The 2024 Nudges in Health Care Symposium will take place September 26–27 in Philadelphia. Learn more and register

Recruitment Strategies to Promote Ongoing Participation in a Diabetes Self-Management Intervention

Recruitment Strategies to Promote Ongoing Participation in a Diabetes Self-Management Intervention

Project status

Pilot/study with results


Jaya Aysola, MD, DTMH, MPH 

Andrea Troxel, ScD 

Innovation leads


National Institute on Aging


An opt-in approach in studies often recruits only 5 to 15 percent of the target population, reducing representativeness and thereby the ability of the trial to reflect how well participants might do in practice if they receive a given intervention. Opt-out defaults may increase enrollment but also include less motivated individuals and result in lower overall participant engagement and follow-up. Examining these potential trade-offs and the implications can yield useful insights for designing clinical trials of behavioral interventions to improve health outcomes. 


A team of researchers at the University of Pennsylvania leveraged Way to Health to conduct a randomized controlled trial comparing opt-in versus opt-out default recruitment methods on enrollment rates and ongoing participation in a diabetes self-management intervention among patients with poorly controlled diabetes.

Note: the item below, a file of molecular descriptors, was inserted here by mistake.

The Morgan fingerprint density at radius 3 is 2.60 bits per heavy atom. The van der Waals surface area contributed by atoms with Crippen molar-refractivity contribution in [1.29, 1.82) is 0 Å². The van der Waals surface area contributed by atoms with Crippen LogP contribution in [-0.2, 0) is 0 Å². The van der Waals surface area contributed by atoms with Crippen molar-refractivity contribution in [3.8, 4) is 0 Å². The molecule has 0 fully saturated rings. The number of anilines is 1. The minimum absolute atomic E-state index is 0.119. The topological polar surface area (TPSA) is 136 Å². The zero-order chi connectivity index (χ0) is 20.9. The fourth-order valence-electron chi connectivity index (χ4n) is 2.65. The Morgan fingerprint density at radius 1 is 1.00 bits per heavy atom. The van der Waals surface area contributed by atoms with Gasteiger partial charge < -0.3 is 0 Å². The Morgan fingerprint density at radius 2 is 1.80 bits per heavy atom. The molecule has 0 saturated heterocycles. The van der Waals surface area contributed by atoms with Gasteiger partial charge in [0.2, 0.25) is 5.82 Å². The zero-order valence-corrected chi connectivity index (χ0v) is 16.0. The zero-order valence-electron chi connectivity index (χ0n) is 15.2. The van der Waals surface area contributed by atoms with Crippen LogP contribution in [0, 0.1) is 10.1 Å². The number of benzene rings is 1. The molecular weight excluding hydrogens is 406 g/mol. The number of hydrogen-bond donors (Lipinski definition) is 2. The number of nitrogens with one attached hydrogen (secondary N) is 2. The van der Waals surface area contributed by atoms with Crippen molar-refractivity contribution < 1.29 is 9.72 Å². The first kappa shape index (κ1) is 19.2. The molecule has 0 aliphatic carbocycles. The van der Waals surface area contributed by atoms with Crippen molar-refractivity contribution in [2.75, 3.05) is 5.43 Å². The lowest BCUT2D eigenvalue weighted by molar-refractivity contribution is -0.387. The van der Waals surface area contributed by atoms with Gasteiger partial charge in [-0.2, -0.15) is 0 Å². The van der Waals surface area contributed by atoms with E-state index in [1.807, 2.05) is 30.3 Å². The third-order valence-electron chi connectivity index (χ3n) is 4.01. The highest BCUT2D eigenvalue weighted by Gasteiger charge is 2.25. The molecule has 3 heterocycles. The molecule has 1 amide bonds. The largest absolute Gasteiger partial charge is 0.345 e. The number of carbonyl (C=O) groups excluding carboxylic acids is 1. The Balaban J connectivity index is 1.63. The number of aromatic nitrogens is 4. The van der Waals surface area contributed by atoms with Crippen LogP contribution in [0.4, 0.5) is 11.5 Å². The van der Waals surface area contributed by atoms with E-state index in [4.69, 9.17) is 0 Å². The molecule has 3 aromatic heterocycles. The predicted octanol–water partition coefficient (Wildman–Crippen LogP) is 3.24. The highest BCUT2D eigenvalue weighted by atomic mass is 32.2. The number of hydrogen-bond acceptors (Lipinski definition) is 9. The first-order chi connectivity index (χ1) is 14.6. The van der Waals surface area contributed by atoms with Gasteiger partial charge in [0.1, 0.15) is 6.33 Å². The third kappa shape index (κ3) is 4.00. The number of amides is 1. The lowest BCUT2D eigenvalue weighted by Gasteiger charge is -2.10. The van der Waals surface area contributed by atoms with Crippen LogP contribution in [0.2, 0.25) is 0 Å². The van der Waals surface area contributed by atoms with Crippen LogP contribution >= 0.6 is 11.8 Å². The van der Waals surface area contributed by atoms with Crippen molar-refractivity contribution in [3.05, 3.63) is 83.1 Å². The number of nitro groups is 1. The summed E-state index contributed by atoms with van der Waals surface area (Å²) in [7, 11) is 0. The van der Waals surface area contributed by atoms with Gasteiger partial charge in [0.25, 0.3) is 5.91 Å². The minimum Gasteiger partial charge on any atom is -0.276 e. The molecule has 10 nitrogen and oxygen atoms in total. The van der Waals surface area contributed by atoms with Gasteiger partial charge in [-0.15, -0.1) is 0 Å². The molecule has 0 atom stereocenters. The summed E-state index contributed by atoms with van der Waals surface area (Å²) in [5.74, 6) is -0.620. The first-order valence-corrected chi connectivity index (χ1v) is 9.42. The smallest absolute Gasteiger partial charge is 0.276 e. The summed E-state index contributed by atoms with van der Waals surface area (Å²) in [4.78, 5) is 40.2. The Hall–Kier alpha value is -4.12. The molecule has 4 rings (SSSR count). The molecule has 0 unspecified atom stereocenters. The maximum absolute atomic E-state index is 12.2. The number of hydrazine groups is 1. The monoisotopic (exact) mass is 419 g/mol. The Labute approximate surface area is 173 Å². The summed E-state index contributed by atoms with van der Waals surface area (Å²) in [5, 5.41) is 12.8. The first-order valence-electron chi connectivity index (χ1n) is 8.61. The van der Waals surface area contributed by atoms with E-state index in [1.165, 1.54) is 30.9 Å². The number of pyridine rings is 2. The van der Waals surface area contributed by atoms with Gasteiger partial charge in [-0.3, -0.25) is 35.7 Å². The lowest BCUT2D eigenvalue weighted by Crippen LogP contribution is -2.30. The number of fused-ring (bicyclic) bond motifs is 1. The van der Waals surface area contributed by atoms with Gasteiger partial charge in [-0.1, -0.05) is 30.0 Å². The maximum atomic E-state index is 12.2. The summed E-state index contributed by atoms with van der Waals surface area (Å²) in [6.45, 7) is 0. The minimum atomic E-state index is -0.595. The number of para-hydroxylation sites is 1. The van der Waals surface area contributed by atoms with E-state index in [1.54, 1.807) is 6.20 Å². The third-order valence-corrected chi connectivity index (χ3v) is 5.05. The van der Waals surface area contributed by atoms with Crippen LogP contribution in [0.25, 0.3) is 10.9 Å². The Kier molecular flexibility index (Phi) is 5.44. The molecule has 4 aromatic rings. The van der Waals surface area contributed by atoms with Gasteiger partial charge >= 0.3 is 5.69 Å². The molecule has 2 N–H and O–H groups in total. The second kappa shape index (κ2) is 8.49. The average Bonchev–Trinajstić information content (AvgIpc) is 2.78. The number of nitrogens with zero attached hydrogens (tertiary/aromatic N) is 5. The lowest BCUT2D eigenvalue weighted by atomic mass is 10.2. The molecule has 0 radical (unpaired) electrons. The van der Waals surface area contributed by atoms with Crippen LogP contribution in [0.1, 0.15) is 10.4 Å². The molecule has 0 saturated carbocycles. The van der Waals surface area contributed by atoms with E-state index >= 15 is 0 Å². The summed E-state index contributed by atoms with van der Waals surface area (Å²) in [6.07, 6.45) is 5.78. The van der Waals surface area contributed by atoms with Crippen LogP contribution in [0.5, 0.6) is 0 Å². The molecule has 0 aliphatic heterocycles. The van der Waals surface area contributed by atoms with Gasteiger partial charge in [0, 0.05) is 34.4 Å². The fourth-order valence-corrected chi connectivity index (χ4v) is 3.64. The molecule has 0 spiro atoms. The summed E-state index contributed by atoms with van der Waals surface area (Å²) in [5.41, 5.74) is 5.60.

Participants received wireless glucometers and blood pressure monitors and were instructed to monitor their glucose and blood pressure daily and transmit the readings for six months. For the first three months, adherent participants were eligible for a daily lottery incentive. 


Of patients who were given the opportunity to opt-in to the study, only 13 percent signed up. But when the introductory letter framed the program as standard care but allowed patients to opt-out if they wished, enrollment rates nearly tripled to 38 percent.   

Glucometer and blood pressure adherence rates were substantially higher in the opt-in arm and declined in both arms over time. In addition, participants in both arms experienced a decrease in mean HbA1c levels, but there was no significant difference between arms.  

Results from this study demonstrate that opt-out defaults, where clinically appropriate, can significantly improve participation rates. 

Way to Health Specs

Learn more about the platform
Activity monitoring
Arms and randomization
Criteria-based rules
Dashboard view
Device integration
EHR integration
Multiple languages
Patient portal messaging
Patient-reported outcomes capture
Photo messaging
Remote patient monitoring
Schedule-based rules
Survey administration
Two-way texting
Vitals monitoring